A while back I wrote a post about renting vs buying. On the subject of deciding where to live, here is another important consideration. Panamanians like to celebrate a lot! But, how close will you be to these celebrations, and how much loud music do you want to tolerate until all hours of the night? There are advantages to not being in the center of town.
I LOVE Panama, and, in general, I love the Panamanian people. BUT sometimes it’s REALLY hard to do. In fact, sometimes it’s IMPOSSIBLE.
Take this past week, for instance. This was the 249th anniversary of the founding of the little town of Boquerón, and they were making a huge deal out of it.
The festivities started off on Wednesday. Around noon the first of the parade started by my house. Several of my neighbors from the old house came by with stools to sit on my porch and watch. It was the best parade they’ve had here in Boquerón in the five plus years I’ve lived here. This time there were a lot of floats and this time a lot of thought, care and originality was evidenced in them.
The first actual band that came by and even stopped in front of my house was from Colegio Daniel Octavio Crespo…
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What a funny, CRAZY story! People relocating there definitely need to read it.
It’s definitely something to consider
While I am completely turned off by the crass and vulgar language in the rant, the situation of loud boomboxes is a real possibility anywhere in Panama. Neighborhood cantinas are another common problem even if it appears they are out of earshot of your residence. Noise pollution in Panama City was a problem with open exhausts pipes on the Diablo Rojos buses that also had boomboxes blasting onboard. Panama City finally cured most of those problems at least in the tourist areas where complaints meant lost revenue.
Boquete once was a quiet place except for band practice as Independence Day parades neared. The roosters and dogs started up at dawn but after sunrise, the sounds of the jungle creatures was the only music audible. Farming towns are sunrise to sunset cycles and after a long day in the fields or on the fincas, late night activities last only until 9 or 10PM.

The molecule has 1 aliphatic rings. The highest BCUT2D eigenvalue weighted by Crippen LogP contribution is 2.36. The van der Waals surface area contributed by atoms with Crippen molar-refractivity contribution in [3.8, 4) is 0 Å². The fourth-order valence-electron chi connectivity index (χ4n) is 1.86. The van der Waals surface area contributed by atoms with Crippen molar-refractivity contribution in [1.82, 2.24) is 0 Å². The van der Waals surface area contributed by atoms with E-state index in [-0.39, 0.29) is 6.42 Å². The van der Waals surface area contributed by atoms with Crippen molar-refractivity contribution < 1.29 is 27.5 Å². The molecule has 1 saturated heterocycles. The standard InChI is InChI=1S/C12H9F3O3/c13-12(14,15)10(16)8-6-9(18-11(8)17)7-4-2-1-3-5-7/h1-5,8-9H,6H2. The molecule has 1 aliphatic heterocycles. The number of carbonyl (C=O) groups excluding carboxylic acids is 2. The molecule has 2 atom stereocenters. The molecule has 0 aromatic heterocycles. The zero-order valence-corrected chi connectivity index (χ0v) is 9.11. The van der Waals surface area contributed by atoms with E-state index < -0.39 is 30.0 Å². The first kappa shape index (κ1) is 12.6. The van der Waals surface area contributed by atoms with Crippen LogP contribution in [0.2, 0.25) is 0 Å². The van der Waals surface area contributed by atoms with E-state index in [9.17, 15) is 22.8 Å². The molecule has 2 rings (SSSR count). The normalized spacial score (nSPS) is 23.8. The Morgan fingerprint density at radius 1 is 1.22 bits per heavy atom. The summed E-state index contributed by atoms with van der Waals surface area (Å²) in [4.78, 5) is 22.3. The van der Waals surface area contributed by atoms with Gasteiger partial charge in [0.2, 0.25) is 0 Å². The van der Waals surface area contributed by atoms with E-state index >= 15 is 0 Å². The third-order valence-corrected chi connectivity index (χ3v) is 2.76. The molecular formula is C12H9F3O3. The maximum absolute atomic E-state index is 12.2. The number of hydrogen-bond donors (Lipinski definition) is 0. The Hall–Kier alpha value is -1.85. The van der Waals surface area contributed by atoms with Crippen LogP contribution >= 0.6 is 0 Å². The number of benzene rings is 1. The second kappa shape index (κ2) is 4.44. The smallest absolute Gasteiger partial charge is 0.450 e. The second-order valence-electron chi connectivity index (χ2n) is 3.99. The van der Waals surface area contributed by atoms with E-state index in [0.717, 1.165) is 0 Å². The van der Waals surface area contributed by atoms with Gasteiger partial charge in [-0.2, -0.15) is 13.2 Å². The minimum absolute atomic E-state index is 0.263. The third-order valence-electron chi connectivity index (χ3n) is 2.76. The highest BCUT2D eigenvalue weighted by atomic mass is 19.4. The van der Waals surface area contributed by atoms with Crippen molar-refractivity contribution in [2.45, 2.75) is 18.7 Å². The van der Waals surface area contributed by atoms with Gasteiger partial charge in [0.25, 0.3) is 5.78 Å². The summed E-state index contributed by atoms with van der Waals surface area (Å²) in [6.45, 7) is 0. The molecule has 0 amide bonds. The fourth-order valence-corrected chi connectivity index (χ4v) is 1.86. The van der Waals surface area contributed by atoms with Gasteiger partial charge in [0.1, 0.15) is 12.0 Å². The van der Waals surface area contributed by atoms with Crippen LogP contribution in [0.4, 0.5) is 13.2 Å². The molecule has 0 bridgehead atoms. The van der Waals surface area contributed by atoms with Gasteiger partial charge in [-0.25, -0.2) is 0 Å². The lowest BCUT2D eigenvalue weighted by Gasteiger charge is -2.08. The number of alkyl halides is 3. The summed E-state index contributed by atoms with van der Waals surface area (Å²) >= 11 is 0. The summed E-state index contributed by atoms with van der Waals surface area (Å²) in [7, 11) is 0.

David was more big city but the party areas were removed from the residential areas and noise pollution wasn’t a problem other than the occasional quinceañera. Those don’t get rolling until midnight and if they don’t last past sunrise then the party is deemed a failure. Usually, all the neighbors are invited so everyone misses sleep on purpose.
As I posted in the Rent vs Buy discussion: “Renting also offers the ability to pull up stakes when the new neighbor with the 24/7 boom box moves in across the street. Noise ordinances are extremely hard to enforce there.” Just another part of the “adventure” of being an expat.
Yes, we live just north of a very affluent residential area so noise hasn’t been a problem. We can hear music sometimes but never loud enough to be a bother. I’m not sure what goes on downtown though, and I imagine holiday times can involve a lot of noisy festivities. My blogger friend, however, lives down the road in a fairly small town of working class people, so I would think many of them need some sleep so they can get up in the morning and get to work. But, that’s my US thinking. If I was from here I would probably be much more used to it and more tolerant.
Nena hates it. And there are laws against it. However, very few people have faith that the cops or officials will do anything about it. And most of the homes I have visited there will have the TV blaring and then try talking over the racket? They seem oblivious to the noise. They will be shouting over the TV just to have a conversation. I usually ask if it is OK to lower the TV volume and they always say to just turn it off.
I believe that some of the “tolerance” comes from the construction methods which leaves the houses with zero soundproofing. Metal roofing and jalousie windows does not keep out any noise so the locals grow up surrounded with the din. Expats are often surprised with how much noise invades their house compared to where they once lived. One gets used to most of it eventually but the boomboxes and monster auto sound systems are something else.
Oh I don’t know – sometimes vulgar and crass language has its place – it helps to both succinctly illustrate one’s extreme ire over a particular situation, and it can help “let off steam”. The writer of this post writes rather well, I’ve found: all his other posts that I’ve had the pleasure of reading are tremendously entertaining and informative. In this rant he’d obviously had his capacity to tolerate the racket stretched beyond its limit.
On another of Old Salt’s posts, he wrote about the local “security systems” in the village: mean vicious dogs on short chains tied near every front door – that bark at everything within eyesight (and earshot).
He also wrote of one instance when he resorted to cranking up the volume of his collection of Bob Marley (and another musician I can’t remember) and aiming his speakers at the offending neighbors whose exceedingly loud speakers were shattering the night with noisesome ‘music’ – and getting his point across: the neighbors turned down the volume of their speakers.
And we used to get irritated by the tone deaf music blaring through those old cone speakers at temple festivals in India – all day and all night, for several days in a row. The noise carried for miles.